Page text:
Don’t worry, we didn’t leave it on the lawn 😉 . We put it in the garage until the scrap guy came to get it. Aside from having done it ones self, I don’t think anyone can appreciate the relief of finally getting a cast iron tub out of the bathroom. It was certainly not easy, or fun!
TIP: Get rid of your old cast iron tub quickly. Post an ad on craigslist or in a local Facebook yard sale group. There are scrappers out there who will come take it off your hands! They make some cash when they bring it to the scrap yard for recycling and you get this 325 pound nightmare out of your face!
We lucked out and only had some water stains under the tub, no mold! WHEW! (after 50 years that’s pretty damn good!) We did clean up the area with the cleaner and inhibitor that we had bought as a ‘just in case’. Why not use it when you’ve got the walls opened up, right?
Installing the Bootzcast Tub
The installation went very easy and quick for us. We moved the tub onto a flat surface in the garage and measured up the holes (for the drain and overflow). It happened that the drain and overflow from the previous tub lined up perfectly, so we didn’t have any plumbing to do there (AWESOME!).
STOP: If you have plumbing to do, do it before you install the tub – unless you can reach it from below or through access panels. Don’t install the tub until the plumbing is ready to hook up. Once you install the tub, you may not have easy (or any) access to the plumbing!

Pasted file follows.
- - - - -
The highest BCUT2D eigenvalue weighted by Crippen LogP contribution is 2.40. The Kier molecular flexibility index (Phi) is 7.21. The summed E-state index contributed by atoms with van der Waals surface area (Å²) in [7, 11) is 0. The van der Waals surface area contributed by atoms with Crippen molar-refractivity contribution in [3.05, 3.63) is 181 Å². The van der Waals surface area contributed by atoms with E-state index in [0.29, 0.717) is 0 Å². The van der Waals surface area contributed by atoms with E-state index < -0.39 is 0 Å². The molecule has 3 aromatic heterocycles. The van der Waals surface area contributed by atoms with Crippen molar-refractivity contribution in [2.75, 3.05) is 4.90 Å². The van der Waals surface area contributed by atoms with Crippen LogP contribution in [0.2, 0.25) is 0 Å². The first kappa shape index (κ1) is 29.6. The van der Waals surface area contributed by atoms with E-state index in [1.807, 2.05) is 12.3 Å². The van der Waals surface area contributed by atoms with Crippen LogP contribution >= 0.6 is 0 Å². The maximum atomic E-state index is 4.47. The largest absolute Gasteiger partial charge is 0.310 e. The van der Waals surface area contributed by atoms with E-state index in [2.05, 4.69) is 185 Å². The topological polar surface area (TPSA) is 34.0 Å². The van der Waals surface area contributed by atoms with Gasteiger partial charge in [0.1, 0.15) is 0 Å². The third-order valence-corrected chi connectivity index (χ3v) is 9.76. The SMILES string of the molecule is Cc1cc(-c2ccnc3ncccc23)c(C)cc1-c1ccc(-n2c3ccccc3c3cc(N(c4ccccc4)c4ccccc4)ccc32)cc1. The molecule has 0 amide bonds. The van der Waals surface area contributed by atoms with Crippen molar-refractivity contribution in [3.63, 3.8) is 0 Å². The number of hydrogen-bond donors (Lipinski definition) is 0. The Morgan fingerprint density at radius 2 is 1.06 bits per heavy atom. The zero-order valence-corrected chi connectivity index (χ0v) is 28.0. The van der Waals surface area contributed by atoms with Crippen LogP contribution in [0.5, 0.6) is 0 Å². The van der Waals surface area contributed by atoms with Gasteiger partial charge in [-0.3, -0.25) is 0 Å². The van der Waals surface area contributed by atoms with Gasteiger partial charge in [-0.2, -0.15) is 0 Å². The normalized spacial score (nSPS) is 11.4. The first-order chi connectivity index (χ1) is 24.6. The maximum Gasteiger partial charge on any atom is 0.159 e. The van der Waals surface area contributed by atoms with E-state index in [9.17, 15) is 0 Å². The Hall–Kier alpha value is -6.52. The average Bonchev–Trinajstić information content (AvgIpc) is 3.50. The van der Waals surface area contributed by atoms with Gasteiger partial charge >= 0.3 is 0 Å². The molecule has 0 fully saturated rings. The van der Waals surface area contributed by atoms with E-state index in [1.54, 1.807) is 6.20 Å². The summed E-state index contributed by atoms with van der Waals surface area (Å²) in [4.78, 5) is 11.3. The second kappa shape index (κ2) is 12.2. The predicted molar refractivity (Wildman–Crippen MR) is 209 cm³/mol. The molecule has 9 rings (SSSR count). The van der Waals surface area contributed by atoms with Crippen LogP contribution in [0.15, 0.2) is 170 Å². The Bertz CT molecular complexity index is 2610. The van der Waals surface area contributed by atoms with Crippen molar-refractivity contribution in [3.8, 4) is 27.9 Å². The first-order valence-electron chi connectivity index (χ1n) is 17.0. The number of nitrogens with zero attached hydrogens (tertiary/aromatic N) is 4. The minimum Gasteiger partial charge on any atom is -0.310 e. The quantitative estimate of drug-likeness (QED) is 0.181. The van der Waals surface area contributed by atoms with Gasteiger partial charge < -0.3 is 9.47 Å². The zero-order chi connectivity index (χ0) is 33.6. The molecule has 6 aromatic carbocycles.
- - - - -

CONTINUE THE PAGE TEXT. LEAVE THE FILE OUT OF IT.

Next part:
We checked the floor for level, and it was perfectly level. You know how they say “this house has good bones”? Well, our house has good bones! Everything is always perfectly level! We love it! If it’s not level, you can use a floor leveling premixed compound, that will help you level out the floor and prepare it for the bath tub.
Next, we measured from the floor to the bottom of the under edge of the back side of the tub. After measuring the edge we then took the measurement inside, marked out a level line across the studs on the back wall of the tub surround and nailed a 2×4 along that line, making sure everything is perfectly level.
Dropping the tub in was the next step. We slid the tub in and rested the back edge of the tub on the 2×4 brace we installed earlier, wiggled it around and it slipped right into place. Once in place, we checked it for level 5 or 6 different ways with a 4 foot level – it was perfectly level every-which-way on the first shot! (amazing!)
After making sure everything was level, assuring that the tub was sitting firmly on the floor and making full contact with the 2×4 that was nailed to the back wall, we proceeded to lock the tub in place with exterior grade screws and stainless steel washers. Some people use roofing nails or similar, but we used the screw and washer method.
To lock the tub into place, use the washers and screws to ‘pin’ the lip of the tub to the studs, don’t over tighten, just secure the screws to the studs and make sure the washers are over the lip and securing the tub in place. If you over tighten, you risk cracking the porcelain, and that’s no good. If it’s too loose, the tub can slide up and down and that’s not good either.
After locking the tub into place, you can hook up the drains and/or place plastic or something else over the holes to block debris from falling into the drain and overflow during construction.
After getting the tub installed, you’re ready to put the tub surround back together. You can read more about that in my post about our –> DIY Bathroom Remodel.
I would recommend this tub to friends, family and anyone looking for an affordable, sturdy, easy to install bathtub.